Fact Check

Groom Test

'Dear Abby' letter details an unusual posed to a young man by his fiancée's parents.

Published Oct 27, 2002

Claim:   'Dear Abby' letter details unusual test posed to young man by his fiancée's parents.


Example:   [Collected on the Internet, 2002]

Dear Abby:

I have been engaged for almost a year. I am to be married next month. My fiancee's mother is not only very attractive but really great and understanding. She is putting the entire wedding together and invited me to her place to go over the invitation list because it had grown a bit beyond what we had expected it to be.

When I got to her place we reviewed the list and trimmed it down to just under a hundred . . . then she floored me. She said that in a month I would be a married man and that before that happened, she wanted to have sex with me. Then she just stood up and walked to her bedroom and on her way said that I knew where the front door was if I wanted to leave. I stood there for about five minutes and finally decided that I knew exactly how to deal with this situation. I headed straight out the front door . . .

There, leaning against my car was her husband, my father-in-law to be. He was smiling. He explained that they just wanted to be sure I was a good kid and would be true to their little girl. I shook his hand and he congratulated me on passing their little test.

Abby, should I tell my fiancee what her parents did, and that I thought their "little test" was asinine and insulting to my character? Or should I keep the whole thing to myself including the fact that the reason I was walking out to my car was to get a condom?


Confused in Carlstadt


Origins:   This bit of salacious humor began appearing in our inbox in mid-October 2002, and although it's offered as real-life experience described in a letter to advice columnist "Dear Abby," no such missive was ever published in any of Abby's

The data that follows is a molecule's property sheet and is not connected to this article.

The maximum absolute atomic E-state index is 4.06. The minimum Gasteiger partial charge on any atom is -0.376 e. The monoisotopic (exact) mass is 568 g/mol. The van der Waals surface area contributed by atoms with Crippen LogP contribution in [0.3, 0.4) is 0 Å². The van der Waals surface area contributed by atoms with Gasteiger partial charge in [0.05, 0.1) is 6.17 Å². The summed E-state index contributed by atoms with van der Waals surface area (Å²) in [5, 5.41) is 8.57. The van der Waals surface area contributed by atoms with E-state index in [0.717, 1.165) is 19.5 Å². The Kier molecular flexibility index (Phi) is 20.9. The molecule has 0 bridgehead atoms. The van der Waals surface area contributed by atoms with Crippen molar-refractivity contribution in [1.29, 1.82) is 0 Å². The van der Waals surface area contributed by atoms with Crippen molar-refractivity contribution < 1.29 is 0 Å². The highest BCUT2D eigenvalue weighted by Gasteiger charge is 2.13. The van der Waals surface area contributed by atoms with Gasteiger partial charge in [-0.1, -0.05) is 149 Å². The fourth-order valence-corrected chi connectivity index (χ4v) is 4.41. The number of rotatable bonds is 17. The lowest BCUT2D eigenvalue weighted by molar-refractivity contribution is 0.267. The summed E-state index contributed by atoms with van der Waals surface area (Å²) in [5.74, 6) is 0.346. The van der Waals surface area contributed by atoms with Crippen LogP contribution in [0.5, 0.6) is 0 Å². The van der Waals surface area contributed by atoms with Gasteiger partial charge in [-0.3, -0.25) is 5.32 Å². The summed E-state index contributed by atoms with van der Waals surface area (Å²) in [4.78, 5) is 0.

I'm shocked, shocked . . .

columns. (Astute readers should have been left to wonder why, if this were a real entreaty to that font of advice, her response wasn't included.)

The letter is a variant of the classic "shocking admission letter" genre which provides its humor through the sly twist at the end: after sending the reader in one direction ("Should I tell my fiancée what her parents put me through?"), it finishes on an entirely different note ("Should I mention to anyone I was about to take Mom up on her offer?").

A similar misdirection device is employed in another form of this type of joke which presents series of scandalous revelations about the advice-seeker's less than savory family before finally asking whether the object of his desire should be informed about a foible that might prove to be a deal-breaker, with the humorous catch being that what he considers to be the most shameful facet of his family's background is actually the most mundane item mentioned. This version, for example, dates from just after World War II and references politics, rather than sex, as its focus of supposedly shameful scandal:

One of those radio quacks who play God for a couple of thousand dollars a week to poor saps in distress received this letter from a worried admirer:

"I have been a soldier in the Pacific. My mother has epilepsy, and my father's nose and ears have fallen off, so you see they can't work. My two sisters are the sole support of the family. They are fast girls in Birmingham. My only brother is in the pen for murder and rape. I have two cousins who are Republicans. I am from the South and now that I'm out of uniform I naturally want to go back home to live.

"Mr. X., my problem is this: I am in love with a striptease artist in a town near ours and I want to ask her to be my wife. Dare I tell her about my two no-good Republican cousins?"

Barbara "secret squirrel'd" Mikkelson

Last updated:   27 April 2014


    Cerf, Bennett.   Anything for a Laugh.

    New York: Grosset & Dunlap, 1946   (p. 138).

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